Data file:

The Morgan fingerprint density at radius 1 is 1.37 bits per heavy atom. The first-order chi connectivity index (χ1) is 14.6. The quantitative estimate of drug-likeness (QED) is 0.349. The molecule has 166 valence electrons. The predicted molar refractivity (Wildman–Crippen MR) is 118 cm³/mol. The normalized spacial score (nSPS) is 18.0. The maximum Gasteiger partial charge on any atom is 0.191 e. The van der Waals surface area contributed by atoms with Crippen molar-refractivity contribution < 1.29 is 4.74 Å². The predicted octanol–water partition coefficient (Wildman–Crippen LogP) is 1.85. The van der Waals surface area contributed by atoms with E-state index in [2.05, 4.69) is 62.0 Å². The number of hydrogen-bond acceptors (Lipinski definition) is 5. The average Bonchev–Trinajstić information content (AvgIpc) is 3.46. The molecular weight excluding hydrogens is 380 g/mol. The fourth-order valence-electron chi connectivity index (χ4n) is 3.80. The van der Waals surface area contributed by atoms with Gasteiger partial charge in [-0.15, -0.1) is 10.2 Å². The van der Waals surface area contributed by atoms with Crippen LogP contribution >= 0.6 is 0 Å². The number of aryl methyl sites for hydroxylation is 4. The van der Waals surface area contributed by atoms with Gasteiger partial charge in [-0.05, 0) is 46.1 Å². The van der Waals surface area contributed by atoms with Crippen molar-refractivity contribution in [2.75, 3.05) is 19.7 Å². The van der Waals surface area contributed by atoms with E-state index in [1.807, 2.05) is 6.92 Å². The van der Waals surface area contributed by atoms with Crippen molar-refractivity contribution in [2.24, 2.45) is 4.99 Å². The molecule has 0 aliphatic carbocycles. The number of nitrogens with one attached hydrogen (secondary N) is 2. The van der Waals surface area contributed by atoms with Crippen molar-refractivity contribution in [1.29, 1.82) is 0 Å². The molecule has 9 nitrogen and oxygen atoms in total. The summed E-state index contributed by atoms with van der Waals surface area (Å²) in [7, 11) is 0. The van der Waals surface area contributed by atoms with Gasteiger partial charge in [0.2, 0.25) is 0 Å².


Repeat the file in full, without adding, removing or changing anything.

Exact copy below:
The Morgan fingerprint density at radius 1 is 1.37 bits per heavy atom. The first-order chi connectivity index (χ1) is 14.6. The quantitative estimate of drug-likeness (QED) is 0.349. The molecule has 166 valence electrons. The predicted molar refractivity (Wildman–Crippen MR) is 118 cm³/mol. The normalized spacial score (nSPS) is 18.0. The maximum Gasteiger partial charge on any atom is 0.191 e. The van der Waals surface area contributed by atoms with Crippen molar-refractivity contribution < 1.29 is 4.74 Å². The predicted octanol–water partition coefficient (Wildman–Crippen LogP) is 1.85. The van der Waals surface area contributed by atoms with E-state index in [2.05, 4.69) is 62.0 Å². The number of hydrogen-bond acceptors (Lipinski definition) is 5. The average Bonchev–Trinajstić information content (AvgIpc) is 3.46. The molecular weight excluding hydrogens is 380 g/mol. The fourth-order valence-electron chi connectivity index (χ4n) is 3.80. The van der Waals surface area contributed by atoms with Gasteiger partial charge in [-0.15, -0.1) is 10.2 Å². The van der Waals surface area contributed by atoms with Crippen LogP contribution >= 0.6 is 0 Å². The number of aryl methyl sites for hydroxylation is 4. The van der Waals surface area contributed by atoms with Gasteiger partial charge in [-0.05, 0) is 46.1 Å². The van der Waals surface area contributed by atoms with Crippen molar-refractivity contribution in [2.75, 3.05) is 19.7 Å². The van der Waals surface area contributed by atoms with E-state index in [1.807, 2.05) is 6.92 Å². The van der Waals surface area contributed by atoms with Crippen molar-refractivity contribution in [2.24, 2.45) is 4.99 Å². The molecule has 0 aliphatic carbocycles. The number of nitrogens with one attached hydrogen (secondary N) is 2. The van der Waals surface area contributed by atoms with Crippen molar-refractivity contribution in [1.29, 1.82) is 0 Å². The molecule has 9 nitrogen and oxygen atoms in total. The summed E-state index contributed by atoms with van der Waals surface area (Å²) in [7, 11) is 0. The van der Waals surface area contributed by atoms with Gasteiger partial charge in [0.2, 0.25) is 0 Å².